Are any of my assumptions and understanding just fundamentally wrong?

Ubuntu 18.04 lags and hangs even with powerful hardware

I’ve got Core i5 3.30GHz / 10GB RAM / AMD Radeon RX 460 graphics card hardware that lags like mad, but it only lags with Ubuntu 18.04. I installed the vendor drivers from AMD, but it didn’t help.

Ubuntu 18.04 lags all the time on this machine. It happens when I start typing, when I open a new window, or when I install an application. Is it something related to the CPU? And no, this is not a GNOME memory leak, since I have 10GB RAM free and 2GB swap.

I’ve been using Debian, OpenSUSE and Ubuntu 18.04 MATE for a whole year, but whenever I try to test Ubuntu 18.04 it gets stuck and it lags.

Is there a software alternative to hardware keyboard macros? [on hold]

I am building a flight simulator set up with tons of shortcuts. I want a software solution that would help me design a control panel, with each button bound to a specific keyboard shortcut. Something like what this physical keyboard (Infinitton) does, but with software. The idea is to have a touch-optimized interface (preferably of my own design) on a separate touchscreen monitor. I have looked up AutoHotkey, but it seems too complicated.

Thanks in advanced for the help.

FFMPEG: hardware acceleration for libvpx

I tried to encode mp4 4K with H.264 format to webm format using ffmpeg libvpx, I need to convert them to multi resolution 1080p – 144p.
I was run following command :

ffmpeg -i  source-4K.h264.mp4  -c:v libvpx-vp9 -s hd720 -b:v 1500k -keyint_min 150 -g 150 -tile-columns 4 -frame-parallel 1 -an -f webm -dash 1 out-hd720.webm

and I found that video from 360p and above are slowly processed, so I am thinking to use nvidia card (P4 card on Google Cloud) to accelerate the process. but I haven’t found any articles / resources nor command to do video encoding using libvpx with hardware acceleration.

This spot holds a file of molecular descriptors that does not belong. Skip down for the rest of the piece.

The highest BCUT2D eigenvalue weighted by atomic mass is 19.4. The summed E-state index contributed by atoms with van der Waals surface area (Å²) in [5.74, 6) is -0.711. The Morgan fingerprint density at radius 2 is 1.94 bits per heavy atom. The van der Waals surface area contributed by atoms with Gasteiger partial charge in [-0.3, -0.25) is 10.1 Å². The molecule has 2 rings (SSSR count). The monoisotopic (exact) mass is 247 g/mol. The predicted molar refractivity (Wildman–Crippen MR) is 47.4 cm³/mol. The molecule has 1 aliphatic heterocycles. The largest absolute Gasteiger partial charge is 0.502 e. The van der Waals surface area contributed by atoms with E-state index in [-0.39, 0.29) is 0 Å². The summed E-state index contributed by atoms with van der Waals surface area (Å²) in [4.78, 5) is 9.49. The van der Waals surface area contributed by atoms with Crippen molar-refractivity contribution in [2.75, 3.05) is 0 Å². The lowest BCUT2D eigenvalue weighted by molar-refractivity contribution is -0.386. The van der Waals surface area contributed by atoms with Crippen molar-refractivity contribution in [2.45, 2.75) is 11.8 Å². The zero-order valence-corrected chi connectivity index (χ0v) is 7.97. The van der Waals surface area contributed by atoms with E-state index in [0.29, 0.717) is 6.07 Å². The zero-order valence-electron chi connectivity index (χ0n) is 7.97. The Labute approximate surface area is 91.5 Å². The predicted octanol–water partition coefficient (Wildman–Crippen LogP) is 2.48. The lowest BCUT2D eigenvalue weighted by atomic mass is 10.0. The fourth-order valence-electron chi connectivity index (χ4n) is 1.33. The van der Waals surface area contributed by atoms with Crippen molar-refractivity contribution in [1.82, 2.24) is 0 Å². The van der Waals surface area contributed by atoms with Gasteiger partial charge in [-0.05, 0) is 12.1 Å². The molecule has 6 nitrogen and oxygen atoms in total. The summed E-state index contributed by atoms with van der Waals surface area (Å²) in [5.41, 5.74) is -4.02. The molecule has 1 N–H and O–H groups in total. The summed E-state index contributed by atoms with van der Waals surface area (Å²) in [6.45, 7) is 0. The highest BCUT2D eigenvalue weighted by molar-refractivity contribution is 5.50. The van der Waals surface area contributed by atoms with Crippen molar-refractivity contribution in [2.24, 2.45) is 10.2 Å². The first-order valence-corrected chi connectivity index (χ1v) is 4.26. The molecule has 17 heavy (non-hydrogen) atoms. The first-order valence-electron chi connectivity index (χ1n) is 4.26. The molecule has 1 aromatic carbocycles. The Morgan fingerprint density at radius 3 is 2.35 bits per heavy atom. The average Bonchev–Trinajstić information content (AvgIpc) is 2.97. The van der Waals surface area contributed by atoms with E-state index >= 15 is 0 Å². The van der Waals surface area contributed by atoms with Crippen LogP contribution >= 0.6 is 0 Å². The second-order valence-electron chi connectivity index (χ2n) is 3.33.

Machine Learning hardware usage in embedded applications

I’ve been reading a lot about hardware development and implementation for AI/ML, mainly about Deep Learning, and I have a question about its usage.
From what I understand, there are 2 stages for DL: first is training and second is inference. The first is often done on GPUs because of their massive parallelism capabilities among other things, and inference, while can be done on GPUs, it’s not used that much, because of power usage, and because the data presented while inferring are much less so the full capabilities of GPUs won’t be much needed. Instead FPGAs and CPUs are often used for that.

My understanding also is that a complete DL system will have both, a training system and an inferring system.

My question is that: are both systems required on the same application? Let’s assume an autonomous car or an application where visual and image recognition is done, will it have both training system to be trained and an inference system to execute? Or it has only the inference system and will communicate with a distant system which is already trained and has built a database?

Also, if the application has both systems, will it have a big enough memory to store the training data? Given that it can be a small system and memory is ultimately limited.

Is there a software alternative to hardware keyboard macros?

I am building a flight simulator set up with tons of shortcuts. I want a software solution that would help me design a control panel, with each button bound to a specific keyboard shortcut. Something like what this physical keyboard (Infinitton) does, but with software. The idea is to have a touch-optimized interface (preferably of my own design) on a separate touchscreen monitor. I have looked up AutoHotkey, but it seems too complicated.

Thanks in advanced for the help.